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The U.S. Senate is expected to approve an extension of long-term unemployment benefits for about 2 million Americans without jobs. With congressional elections looming in November, the Senate has been locked in a partisan standoff over how to pay for the benefits' extension. But the Democrats are eager to bring down the 9.5 percent unemployment rate.
After weeks of partisan clashes, help for long-term unemployed Americans should be on the way again soon.
The Senate agreed to extend benefits for the nearly two million people who have lost their unemployment benefits while Congress argued over how to pay the $34 billion price tag for the bill.
In terms of stimulus, unemployment provides the biggest bang for the buck, according to Marisa Di Natale at Moody's Analytics.
Marisa Di Natale, Director of Moody's Analytics said "Mainly because unemployment insurance benefits are usually spent rather than saved. Most people who are receiving benefits are strapped for cash and therefore save very little of the benefits."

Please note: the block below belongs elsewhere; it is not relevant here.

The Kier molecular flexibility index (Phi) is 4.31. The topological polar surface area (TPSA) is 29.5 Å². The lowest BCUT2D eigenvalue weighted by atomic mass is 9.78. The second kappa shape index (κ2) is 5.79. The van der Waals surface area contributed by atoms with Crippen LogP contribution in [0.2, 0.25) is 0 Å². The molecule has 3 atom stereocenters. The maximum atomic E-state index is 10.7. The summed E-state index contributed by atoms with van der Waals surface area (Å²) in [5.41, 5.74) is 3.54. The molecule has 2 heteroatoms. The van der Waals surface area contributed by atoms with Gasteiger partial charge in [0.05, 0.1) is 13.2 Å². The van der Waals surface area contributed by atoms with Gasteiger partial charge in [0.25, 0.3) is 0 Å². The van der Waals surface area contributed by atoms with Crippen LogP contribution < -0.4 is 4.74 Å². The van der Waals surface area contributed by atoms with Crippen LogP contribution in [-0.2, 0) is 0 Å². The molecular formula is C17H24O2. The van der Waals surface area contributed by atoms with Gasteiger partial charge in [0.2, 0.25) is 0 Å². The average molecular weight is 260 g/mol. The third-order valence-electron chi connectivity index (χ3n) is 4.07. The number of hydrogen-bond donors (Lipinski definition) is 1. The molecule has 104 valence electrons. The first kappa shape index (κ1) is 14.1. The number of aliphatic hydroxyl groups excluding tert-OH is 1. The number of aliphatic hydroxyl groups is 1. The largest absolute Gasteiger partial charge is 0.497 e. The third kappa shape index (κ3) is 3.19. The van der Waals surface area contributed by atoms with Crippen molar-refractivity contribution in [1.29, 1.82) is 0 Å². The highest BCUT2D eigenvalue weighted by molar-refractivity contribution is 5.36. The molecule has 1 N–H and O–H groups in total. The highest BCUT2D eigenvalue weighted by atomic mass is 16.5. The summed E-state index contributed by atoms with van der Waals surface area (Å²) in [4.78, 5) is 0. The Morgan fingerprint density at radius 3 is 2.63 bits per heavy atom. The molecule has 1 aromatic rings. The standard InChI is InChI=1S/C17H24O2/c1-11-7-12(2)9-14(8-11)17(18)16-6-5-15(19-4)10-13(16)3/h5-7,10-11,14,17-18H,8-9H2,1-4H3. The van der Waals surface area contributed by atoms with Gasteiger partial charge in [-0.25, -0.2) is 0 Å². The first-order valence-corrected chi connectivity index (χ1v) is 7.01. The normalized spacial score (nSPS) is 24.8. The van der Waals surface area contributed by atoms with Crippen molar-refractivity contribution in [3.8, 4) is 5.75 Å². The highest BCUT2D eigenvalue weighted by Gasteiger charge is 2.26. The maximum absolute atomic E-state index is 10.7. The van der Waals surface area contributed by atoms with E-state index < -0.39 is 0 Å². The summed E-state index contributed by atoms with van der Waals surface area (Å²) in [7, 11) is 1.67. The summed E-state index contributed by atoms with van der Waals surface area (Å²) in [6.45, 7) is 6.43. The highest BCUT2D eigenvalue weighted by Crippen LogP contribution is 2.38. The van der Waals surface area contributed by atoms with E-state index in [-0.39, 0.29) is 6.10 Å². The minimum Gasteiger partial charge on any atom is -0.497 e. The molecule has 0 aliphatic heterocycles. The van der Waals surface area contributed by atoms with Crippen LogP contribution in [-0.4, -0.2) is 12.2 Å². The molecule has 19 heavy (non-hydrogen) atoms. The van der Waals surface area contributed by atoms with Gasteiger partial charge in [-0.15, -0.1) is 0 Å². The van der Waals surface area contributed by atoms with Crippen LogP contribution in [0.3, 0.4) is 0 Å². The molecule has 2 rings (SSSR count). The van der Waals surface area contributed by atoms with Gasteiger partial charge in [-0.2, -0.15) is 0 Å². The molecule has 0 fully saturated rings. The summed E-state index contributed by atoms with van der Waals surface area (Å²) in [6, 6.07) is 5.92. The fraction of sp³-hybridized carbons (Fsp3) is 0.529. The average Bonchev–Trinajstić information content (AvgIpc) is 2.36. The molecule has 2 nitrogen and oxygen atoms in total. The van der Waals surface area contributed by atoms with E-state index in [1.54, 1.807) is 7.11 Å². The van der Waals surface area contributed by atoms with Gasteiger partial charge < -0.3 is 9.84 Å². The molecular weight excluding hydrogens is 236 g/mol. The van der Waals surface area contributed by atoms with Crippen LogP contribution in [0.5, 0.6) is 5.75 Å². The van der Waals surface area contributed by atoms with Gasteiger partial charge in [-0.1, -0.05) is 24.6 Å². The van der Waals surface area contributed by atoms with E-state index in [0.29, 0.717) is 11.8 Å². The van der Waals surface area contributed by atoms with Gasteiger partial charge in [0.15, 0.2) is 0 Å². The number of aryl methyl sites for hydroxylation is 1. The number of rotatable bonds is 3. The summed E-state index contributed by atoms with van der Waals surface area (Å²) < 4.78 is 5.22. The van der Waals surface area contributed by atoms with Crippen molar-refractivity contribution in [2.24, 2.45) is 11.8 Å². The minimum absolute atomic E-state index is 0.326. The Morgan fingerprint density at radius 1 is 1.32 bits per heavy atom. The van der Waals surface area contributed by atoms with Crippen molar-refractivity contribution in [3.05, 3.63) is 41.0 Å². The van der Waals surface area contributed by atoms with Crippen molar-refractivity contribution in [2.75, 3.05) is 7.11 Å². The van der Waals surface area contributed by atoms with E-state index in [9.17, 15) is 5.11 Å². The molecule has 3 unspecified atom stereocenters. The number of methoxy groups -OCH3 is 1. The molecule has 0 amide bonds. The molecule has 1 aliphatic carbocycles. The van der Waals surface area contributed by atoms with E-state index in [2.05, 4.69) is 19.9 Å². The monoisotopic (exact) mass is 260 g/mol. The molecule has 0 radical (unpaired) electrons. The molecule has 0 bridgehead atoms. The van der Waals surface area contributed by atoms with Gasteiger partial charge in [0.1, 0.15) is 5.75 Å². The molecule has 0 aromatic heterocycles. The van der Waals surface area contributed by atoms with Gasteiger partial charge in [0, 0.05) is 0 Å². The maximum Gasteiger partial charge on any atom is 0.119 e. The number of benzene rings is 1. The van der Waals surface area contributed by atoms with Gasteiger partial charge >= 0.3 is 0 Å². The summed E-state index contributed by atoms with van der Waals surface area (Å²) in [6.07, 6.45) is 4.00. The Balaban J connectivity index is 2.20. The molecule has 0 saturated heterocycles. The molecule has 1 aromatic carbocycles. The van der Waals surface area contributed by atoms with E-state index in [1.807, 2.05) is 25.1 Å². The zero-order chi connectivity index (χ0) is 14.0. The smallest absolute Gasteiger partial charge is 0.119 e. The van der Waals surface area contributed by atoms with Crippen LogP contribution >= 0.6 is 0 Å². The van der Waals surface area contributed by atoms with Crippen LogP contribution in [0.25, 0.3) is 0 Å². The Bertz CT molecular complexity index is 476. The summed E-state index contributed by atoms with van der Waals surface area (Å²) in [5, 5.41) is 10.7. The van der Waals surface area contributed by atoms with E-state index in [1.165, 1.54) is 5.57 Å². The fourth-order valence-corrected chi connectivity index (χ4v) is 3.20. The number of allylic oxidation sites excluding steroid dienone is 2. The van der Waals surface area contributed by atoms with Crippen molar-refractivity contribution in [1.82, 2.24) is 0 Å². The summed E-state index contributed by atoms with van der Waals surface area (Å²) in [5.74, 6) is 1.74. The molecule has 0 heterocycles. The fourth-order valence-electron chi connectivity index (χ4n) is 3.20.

With the help of the newly-sworn in Senator from West Virginia, Democrats passed the bill Tuesday. The House is expected to pass it later this week and send it to President Obama to sign it into law.
The extension's needed because the job market's stuck in slow motion and unemployment stands at 9.5%. Companies are reluctant to hire when they don't know what kind of new laws will come out of Washington. Alan Valdes of DME Securities:
Alan Valdes, Director of Trading, DME Securities said "There's so much un-decision in this new financial bill that's coming out there, that the devil's in the details as we like to say. So we're going to wait to see how that reads. But I think that's the big reason they're not hiring yet."
That's one reason almost half of the 15 million Americans out of work have been unemployed for more than six months. That's the worst level since the government began keeping track in the 1940's.
And the long-term unemployment picture may be getting worse. The Labor Department said Tuesday that while the unemployment rate fell in 39 states and Washington, D.C. last month - that's mainly because more people gave up searching for work and are no longer being counted.